As noted earlier, on January 13, a U.S. District Court Judge ruled that the Virginia ballot access law for presidential primaries is almost certainly unconstitutional, but that Rick Perry, Newt Gingrich and Rick Santorum should not be put on the ballot because of “laches.” “Laches” means the plaintiffs failed to file the lawsuit in time, or otherwise are themselves responsible for defeating their own lawsuit, due to some procedural legal error. The Virginia decision says the lawsuit was filed too late.
However, other precedents do not agree with the “laches” decision. In every other ballot access case in which the state defended itself by arguing that a ballot access lawsuit had been filed too late, the judge ruled that this is not a proper defense of the state law if at the time of the court hearing, the ballots had not been printed. In Nader 2000 Primary Committee v Hechler, 112 F.Supp.2d 575 (2000), the case most on-point with the Perry lawsuit, Ralph Nader did not file his lawsuit until September 7, only 61 days before the general election of November 7. The judge put Nader on the ballot, even though the state argued that Nader was guilty of laches. The key was that the West Virginia ballots, for the most part, had not been printed yet. The Nader West Virginia decision was won partly because the state had unconstitutionally barred out-of-state circulators. Nader did not submit enough valid signatures, but he still was put on the ballot.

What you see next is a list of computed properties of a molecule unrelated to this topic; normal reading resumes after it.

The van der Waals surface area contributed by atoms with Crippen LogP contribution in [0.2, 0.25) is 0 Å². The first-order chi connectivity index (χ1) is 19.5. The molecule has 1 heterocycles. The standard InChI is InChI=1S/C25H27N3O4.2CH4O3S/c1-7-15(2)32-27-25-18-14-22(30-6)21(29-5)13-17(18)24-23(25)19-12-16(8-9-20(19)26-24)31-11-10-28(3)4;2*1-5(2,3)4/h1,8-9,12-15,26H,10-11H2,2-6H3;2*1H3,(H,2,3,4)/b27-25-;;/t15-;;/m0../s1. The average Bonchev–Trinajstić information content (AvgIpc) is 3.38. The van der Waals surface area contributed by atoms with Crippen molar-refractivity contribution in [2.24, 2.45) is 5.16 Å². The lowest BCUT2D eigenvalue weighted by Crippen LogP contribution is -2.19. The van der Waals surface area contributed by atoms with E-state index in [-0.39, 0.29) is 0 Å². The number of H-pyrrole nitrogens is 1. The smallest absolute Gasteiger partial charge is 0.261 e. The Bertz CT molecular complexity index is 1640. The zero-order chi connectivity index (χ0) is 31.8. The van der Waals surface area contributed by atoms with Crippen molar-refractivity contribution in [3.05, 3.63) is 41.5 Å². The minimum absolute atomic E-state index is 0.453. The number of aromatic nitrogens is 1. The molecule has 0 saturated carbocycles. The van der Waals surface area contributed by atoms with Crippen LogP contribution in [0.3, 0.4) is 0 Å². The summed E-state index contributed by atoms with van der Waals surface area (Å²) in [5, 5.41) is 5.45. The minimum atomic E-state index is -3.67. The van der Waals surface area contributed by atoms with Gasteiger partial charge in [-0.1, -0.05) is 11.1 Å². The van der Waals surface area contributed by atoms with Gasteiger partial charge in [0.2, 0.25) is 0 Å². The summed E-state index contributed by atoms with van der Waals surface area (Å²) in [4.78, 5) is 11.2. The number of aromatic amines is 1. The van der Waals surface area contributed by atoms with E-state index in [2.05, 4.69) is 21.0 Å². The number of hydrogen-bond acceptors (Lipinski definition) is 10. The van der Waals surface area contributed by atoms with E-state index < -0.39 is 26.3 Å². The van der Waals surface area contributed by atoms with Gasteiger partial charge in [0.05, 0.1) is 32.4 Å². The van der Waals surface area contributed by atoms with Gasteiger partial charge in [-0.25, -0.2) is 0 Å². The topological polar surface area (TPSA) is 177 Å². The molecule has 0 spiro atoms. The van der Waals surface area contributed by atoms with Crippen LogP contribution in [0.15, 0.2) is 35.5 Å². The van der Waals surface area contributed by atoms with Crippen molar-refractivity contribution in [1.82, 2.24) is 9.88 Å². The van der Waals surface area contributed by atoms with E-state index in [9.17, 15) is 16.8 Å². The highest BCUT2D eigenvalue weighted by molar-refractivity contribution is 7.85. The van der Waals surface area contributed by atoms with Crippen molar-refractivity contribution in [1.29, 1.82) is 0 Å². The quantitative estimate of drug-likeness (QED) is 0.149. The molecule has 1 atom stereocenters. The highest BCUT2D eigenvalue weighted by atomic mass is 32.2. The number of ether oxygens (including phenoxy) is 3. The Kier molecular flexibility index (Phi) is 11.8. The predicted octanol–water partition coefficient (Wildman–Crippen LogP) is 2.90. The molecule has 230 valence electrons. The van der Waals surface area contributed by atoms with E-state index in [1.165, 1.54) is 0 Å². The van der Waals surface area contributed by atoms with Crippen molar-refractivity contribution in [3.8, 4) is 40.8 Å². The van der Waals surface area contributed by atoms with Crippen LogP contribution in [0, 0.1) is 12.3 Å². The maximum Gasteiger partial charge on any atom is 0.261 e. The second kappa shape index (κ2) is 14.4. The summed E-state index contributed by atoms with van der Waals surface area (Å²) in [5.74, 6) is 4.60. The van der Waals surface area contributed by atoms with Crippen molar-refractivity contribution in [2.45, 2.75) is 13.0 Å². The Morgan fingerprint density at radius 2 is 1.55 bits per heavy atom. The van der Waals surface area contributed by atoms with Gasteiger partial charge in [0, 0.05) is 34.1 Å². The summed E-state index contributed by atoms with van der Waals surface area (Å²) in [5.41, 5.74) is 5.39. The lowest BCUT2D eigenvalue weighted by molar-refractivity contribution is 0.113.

Other cases in which a ballot access lawsuit was filed late, but the court still ordered the candidate put on the ballot, despite the “laches” argument made by the state, are McInerney v Wrightson, 421 F.Supp. 726 (Delaware 1976); McCarthy v Askew, 421 F.Supp. 1193 (Florida 1976); and Brown v Davidson, an unreported state court case in Colorado in 2004, won by Walt Brown, the Socialist Party presidential nominee.
The U.S. Supreme Court seems to have established the precedent that “laches” only apply if, by the time the lawsuit has a hearing on injunctive relief, the ballots have already been printed. In Williams v Rhodes, the U.S. Supreme Court put George Wallace on the ballot, because at the time he asked for relief from the U.S. Supreme Court in 1968, Ohio had not yet printed its ballots. The U.S. Supreme Court, in the same year, did decline to put the Socialist Labor Party on the Ohio ballot, on the grounds that the SLP had not asked for injunctive relief until after the ballot-printing process had started. For news on the Perry appeal, see this Politico article.